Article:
Two-year-old Kenneth Lucas grinned as Chrystal the monkey climbed on his head. And that was only his first five minutes at the Columbia County Fair.
Kenneth, of Virginia, squealed and pointed at the spinning rainbow-colored tents and twinkling lights of the fair, as his grandmother Barbara Johnson of Harlem pushed him in a stroller.
The fair runs through Saturday at the Columbia County fairgrounds on Columbia Road.
Drew Exposition, which provided the midway at the Augusta Exchange Club for decades, moved its operations to Columbia County's fair this year.
Drew's fun-filled midway includes exciting rides such as the Cyclops and Himalaya, and classics including the Ferris wheel and children's rides.
Riders wave from the Ferris wheel on the opening day of the Columbia County Fair, sponsored by the Merchants Association.
Photo by Jim Blaylock
"We are proud to have Jimmy Drew and Jim Drew with Drew Exposition as our fair providers this year," Mike Zapata, president of the Merchants Association, said during the fair's opening ceremony Thursday afternoon. The Merchants Association organizes the fair every year as its major fund-raiser.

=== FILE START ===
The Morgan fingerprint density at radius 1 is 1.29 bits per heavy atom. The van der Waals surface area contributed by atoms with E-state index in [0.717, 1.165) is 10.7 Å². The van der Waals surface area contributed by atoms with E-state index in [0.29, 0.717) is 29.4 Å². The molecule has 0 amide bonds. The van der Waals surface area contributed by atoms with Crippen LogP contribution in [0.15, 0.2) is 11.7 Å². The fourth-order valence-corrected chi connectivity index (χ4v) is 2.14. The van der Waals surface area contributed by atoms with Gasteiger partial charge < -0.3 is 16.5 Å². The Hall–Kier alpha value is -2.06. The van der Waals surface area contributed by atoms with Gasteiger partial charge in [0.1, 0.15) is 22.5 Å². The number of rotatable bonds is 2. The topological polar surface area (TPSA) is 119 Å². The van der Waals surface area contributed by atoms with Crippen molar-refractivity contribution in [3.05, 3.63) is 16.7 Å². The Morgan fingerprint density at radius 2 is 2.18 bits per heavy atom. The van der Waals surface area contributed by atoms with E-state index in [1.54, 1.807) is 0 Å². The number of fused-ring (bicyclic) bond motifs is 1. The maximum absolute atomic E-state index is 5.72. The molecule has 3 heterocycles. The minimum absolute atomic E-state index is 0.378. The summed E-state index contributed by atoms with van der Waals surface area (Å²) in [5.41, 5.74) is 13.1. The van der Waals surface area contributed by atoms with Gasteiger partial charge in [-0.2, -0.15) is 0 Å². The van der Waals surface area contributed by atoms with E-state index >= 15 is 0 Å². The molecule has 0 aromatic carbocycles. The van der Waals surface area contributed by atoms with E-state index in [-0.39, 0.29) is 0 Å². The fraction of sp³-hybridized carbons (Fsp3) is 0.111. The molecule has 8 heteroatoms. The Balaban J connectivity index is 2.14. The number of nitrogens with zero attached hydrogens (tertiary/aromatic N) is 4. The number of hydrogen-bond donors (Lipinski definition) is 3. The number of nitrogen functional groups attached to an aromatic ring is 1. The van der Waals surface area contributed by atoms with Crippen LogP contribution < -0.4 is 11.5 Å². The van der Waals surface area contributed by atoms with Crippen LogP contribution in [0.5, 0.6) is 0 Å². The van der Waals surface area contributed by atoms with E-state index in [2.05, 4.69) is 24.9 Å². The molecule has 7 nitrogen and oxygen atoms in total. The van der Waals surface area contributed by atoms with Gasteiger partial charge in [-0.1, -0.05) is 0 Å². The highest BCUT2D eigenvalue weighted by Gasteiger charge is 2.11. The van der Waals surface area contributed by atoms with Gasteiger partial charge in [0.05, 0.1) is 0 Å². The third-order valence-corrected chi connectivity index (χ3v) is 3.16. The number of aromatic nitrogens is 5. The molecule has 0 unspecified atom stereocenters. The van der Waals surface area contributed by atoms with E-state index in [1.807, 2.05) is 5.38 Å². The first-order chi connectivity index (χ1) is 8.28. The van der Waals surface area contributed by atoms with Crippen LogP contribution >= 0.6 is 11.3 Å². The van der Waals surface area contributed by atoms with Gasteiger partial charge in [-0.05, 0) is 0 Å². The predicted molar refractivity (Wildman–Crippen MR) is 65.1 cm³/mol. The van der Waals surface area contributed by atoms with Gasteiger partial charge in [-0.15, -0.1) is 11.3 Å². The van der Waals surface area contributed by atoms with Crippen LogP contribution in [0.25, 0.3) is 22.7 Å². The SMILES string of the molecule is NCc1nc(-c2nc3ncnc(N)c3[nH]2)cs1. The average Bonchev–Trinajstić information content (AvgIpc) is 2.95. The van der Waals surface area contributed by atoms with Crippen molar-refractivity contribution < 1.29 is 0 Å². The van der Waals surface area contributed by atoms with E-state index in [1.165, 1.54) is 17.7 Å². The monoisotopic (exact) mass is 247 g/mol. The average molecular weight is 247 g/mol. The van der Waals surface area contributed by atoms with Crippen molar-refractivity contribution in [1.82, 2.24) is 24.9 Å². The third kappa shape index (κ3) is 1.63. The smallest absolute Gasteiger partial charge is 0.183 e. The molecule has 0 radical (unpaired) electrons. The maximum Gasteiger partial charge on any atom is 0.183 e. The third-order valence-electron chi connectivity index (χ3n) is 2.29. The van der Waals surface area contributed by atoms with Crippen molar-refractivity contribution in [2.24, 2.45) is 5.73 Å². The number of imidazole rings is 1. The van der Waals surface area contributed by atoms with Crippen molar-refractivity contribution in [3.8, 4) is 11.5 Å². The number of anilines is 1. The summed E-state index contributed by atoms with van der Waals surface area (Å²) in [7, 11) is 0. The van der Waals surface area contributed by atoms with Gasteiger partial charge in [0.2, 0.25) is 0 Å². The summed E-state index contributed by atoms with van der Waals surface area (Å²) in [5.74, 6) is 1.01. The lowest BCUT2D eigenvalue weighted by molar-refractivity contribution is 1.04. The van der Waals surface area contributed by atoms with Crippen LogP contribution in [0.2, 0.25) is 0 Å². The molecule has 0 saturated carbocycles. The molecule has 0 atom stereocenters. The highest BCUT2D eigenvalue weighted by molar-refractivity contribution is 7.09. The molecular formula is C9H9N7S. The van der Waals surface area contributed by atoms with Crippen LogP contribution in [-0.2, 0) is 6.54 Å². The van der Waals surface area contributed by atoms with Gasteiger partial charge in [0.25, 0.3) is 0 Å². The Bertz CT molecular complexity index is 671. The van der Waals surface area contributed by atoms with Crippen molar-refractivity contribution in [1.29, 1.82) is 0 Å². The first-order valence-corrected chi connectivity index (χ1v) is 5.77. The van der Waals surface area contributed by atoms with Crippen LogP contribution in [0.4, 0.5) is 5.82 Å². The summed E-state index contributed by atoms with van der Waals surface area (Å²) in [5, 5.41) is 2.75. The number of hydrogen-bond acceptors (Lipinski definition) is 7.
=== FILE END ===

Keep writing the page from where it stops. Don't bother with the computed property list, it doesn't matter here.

The annual event is filled with fun and food, but the association also takes the opportunity to help the community.
During the fair's ribbon-cutting, the group passes out money it raised from last year's fair proceeds for various charities and scholarships to Columbia County pupils.
The association handed out checks to the following groups: Children's Miracle Network ($1,000); Project Wish ($1,000); Camp Rainbow ($1,000); American Red Cross of Augusta ($1,000); East Georgia Easter Seals Society ($1,000); Columbia County Cares ($2,000) and four $1,000 scholarships to vocational students in the county's high schools.
The group also handed an honorary $1,000 check to the Martinez-Evans Little League, which already has received its money.
Another $6,000 in scholarship money, which was awarded earlier this year to college-bound students, was recognized at the ceremony. Those scholarships are typically raised from the association's golf tournament.
Pam Randall, the association's secretary/treasurer, said she hopes this year's fair nets even more money for future contributions.
"How we turn out at the end of this year will determine how much we can give out next year," she said. "The bigger the crowds, the more we get, the more that we can give back to the kids and to the charities."
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